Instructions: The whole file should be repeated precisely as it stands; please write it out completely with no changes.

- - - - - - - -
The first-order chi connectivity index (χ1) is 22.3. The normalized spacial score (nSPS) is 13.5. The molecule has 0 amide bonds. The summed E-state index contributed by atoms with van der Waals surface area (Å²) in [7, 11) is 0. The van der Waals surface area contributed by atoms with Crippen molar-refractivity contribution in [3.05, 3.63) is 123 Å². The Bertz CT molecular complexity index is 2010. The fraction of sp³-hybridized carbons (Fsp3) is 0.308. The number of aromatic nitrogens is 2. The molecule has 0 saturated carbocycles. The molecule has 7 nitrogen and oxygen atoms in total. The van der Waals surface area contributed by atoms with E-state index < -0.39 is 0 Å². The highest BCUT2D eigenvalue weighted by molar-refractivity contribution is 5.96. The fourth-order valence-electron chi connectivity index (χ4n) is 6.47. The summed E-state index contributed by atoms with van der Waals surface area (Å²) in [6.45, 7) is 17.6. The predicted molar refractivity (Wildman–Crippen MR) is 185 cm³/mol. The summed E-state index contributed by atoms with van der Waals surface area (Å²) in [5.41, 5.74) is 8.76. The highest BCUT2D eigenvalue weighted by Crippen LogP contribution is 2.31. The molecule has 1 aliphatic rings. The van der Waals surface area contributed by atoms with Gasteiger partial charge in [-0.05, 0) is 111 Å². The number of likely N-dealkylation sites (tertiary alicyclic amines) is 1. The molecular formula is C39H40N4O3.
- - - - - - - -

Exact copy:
The first-order chi connectivity index (χ1) is 22.3. The normalized spacial score (nSPS) is 13.5. The molecule has 0 amide bonds. The summed E-state index contributed by atoms with van der Waals surface area (Å²) in [7, 11) is 0. The van der Waals surface area contributed by atoms with Crippen molar-refractivity contribution in [3.05, 3.63) is 123 Å². The Bertz CT molecular complexity index is 2010. The fraction of sp³-hybridized carbons (Fsp3) is 0.308. The number of aromatic nitrogens is 2. The molecule has 0 saturated carbocycles. The molecule has 7 nitrogen and oxygen atoms in total. The van der Waals surface area contributed by atoms with E-state index < -0.39 is 0 Å². The highest BCUT2D eigenvalue weighted by molar-refractivity contribution is 5.96. The fourth-order valence-electron chi connectivity index (χ4n) is 6.47. The summed E-state index contributed by atoms with van der Waals surface area (Å²) in [6.45, 7) is 17.6. The predicted molar refractivity (Wildman–Crippen MR) is 185 cm³/mol. The summed E-state index contributed by atoms with van der Waals surface area (Å²) in [5.41, 5.74) is 8.76. The highest BCUT2D eigenvalue weighted by Crippen LogP contribution is 2.31. The molecule has 1 aliphatic rings. The van der Waals surface area contributed by atoms with Gasteiger partial charge in [-0.05, 0) is 111 Å². The number of likely N-dealkylation sites (tertiary alicyclic amines) is 1. The molecular formula is C39H40N4O3.